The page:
• Active Comparator: PS
    Nurse-directed protocols for administering sedation and/or analgesia by continuous infusion.
    Intervention: Procedure: Protocolized Sedation
  • Active Comparator: PS + DI
    Nurse-directed protocols for administering sedation and/or analgesia, with daily interruption of sedation/analgesia
    Intervention: Procedure: Protocolized sedation, with daily interruption
Mehta S, Burry L, Cook D, Fergusson D, Steinberg M, Granton J, Herridge M, Ferguson N, Devlin J, Tanios M, Dodek P, Fowler R, Burns K, Jacka M, Olafson K, Skrobik Y, Hébert P, Sabri E, Meade M; SLEAP Investigators; Canadian Critical Care Trials Group. Daily sedation interruption in mechanically ventilated critically ill patients cared for with a sedation protocol: a randomized controlled trial. JAMA. 2012 Nov 21;308(19):1985-92.

*   Includes publications given by the data provider as well as publications identified by ClinicalTrials.gov Identifier (NCT Number) in Medline.
 
Active, not recruiting
410
November 2011
August 2011   (final data collection date for primary outcome measure)

Inclusion Criteria:

  • 18 years of age or over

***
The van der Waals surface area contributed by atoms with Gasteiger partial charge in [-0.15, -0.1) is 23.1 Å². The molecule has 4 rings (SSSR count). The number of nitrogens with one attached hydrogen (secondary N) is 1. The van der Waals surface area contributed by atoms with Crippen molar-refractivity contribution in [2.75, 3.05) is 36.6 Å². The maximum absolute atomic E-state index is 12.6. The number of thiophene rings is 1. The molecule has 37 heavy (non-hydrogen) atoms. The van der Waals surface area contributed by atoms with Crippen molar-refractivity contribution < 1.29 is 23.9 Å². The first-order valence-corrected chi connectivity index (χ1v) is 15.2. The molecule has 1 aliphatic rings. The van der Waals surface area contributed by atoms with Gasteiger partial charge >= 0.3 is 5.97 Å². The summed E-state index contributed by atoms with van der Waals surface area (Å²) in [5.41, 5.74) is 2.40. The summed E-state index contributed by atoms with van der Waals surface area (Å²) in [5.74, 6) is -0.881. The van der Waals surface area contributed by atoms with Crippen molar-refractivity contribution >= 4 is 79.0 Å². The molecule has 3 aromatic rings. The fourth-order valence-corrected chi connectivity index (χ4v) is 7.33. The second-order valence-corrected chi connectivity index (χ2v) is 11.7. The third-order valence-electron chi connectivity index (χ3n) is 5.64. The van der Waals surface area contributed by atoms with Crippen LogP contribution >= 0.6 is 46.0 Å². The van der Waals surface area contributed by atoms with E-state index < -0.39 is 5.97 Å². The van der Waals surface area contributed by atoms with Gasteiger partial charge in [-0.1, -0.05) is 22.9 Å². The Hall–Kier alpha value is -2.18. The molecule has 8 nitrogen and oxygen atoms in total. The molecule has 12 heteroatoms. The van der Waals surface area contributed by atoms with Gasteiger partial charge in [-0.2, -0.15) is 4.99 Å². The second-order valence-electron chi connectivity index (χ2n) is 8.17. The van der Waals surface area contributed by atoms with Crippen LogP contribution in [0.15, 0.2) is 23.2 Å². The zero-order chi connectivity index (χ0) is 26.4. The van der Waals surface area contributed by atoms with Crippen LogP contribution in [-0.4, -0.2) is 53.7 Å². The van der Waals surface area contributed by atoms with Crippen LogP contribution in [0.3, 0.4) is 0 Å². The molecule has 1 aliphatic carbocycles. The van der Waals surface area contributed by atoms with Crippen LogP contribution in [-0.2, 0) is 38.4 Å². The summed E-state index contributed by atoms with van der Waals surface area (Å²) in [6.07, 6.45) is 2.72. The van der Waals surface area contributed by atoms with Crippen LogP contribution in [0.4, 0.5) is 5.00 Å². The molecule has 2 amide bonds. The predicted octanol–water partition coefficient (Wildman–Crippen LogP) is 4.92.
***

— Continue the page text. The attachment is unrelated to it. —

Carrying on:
• Mechanically ventilated, with anticipated need for MV ≥48 hrs
  • ICU team has decided to initiate continuous sedative/analgesic infusion(s)
  • informed consent from patient and/or SDM

Exclusion Criteria

  • Admission after resuscitation from cardiac arrest
  • Traumatic brain injury
  • Currently receiving neuromuscular blocking agents
  • Allergy to midazolam and lorazepam
  • Lack of commitment to aggressive treatment
  • Previous enrolment in SLEAP, or current enrolment in related trial
Both
18 Years and older
No
Contact information is only displayed when the study is recruiting subjects
United States,   Canada
 
NCT00675363
85487
Yes
Sangeeta Mehta, Mount Sinai Hospital, Canada
Mount Sinai Hospital, Canada
  • Canadian Institutes of Health Research (CIHR)
  • Ottawa Hospital Research Institute
Principal Investigator: Sangeeta Mehta, M.D. Mount Sinai Hospital, New York
Mount Sinai Hospital, Canada
September 2011

ICMJE     Data element required by the International Committee of Medical Journal Editors and the World Health Organization ICTRP